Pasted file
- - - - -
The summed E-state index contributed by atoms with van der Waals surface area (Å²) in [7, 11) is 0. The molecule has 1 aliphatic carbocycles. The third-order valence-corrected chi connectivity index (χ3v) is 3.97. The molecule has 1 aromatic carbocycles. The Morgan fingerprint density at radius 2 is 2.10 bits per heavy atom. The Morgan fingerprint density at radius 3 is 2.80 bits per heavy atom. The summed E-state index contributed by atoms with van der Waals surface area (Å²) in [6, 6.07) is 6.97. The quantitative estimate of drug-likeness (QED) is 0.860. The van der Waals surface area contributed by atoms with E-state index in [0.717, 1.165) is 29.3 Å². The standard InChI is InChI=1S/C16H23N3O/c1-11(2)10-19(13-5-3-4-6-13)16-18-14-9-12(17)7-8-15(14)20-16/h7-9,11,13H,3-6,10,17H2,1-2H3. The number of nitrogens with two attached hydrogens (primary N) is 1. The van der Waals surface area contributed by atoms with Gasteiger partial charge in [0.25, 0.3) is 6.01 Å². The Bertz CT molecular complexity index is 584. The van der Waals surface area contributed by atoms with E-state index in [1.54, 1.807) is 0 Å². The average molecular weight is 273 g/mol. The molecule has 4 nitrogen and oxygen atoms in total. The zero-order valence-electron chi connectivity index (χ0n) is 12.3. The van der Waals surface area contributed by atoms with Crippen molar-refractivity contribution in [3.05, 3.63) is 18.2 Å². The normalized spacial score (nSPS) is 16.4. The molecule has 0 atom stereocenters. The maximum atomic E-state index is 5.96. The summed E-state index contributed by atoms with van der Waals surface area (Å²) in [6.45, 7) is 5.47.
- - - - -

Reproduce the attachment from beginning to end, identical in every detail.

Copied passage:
The summed E-state index contributed by atoms with van der Waals surface area (Å²) in [7, 11) is 0. The molecule has 1 aliphatic carbocycles. The third-order valence-corrected chi connectivity index (χ3v) is 3.97. The molecule has 1 aromatic carbocycles. The Morgan fingerprint density at radius 2 is 2.10 bits per heavy atom. The Morgan fingerprint density at radius 3 is 2.80 bits per heavy atom. The summed E-state index contributed by atoms with van der Waals surface area (Å²) in [6, 6.07) is 6.97. The quantitative estimate of drug-likeness (QED) is 0.860. The van der Waals surface area contributed by atoms with E-state index in [0.717, 1.165) is 29.3 Å². The standard InChI is InChI=1S/C16H23N3O/c1-11(2)10-19(13-5-3-4-6-13)16-18-14-9-12(17)7-8-15(14)20-16/h7-9,11,13H,3-6,10,17H2,1-2H3. The number of nitrogens with two attached hydrogens (primary N) is 1. The van der Waals surface area contributed by atoms with Gasteiger partial charge in [0.25, 0.3) is 6.01 Å². The Bertz CT molecular complexity index is 584. The van der Waals surface area contributed by atoms with E-state index in [1.54, 1.807) is 0 Å². The average molecular weight is 273 g/mol. The molecule has 4 nitrogen and oxygen atoms in total. The zero-order valence-electron chi connectivity index (χ0n) is 12.3. The van der Waals surface area contributed by atoms with Crippen molar-refractivity contribution in [3.05, 3.63) is 18.2 Å². The normalized spacial score (nSPS) is 16.4. The molecule has 0 atom stereocenters. The maximum atomic E-state index is 5.96. The summed E-state index contributed by atoms with van der Waals surface area (Å²) in [6.45, 7) is 5.47.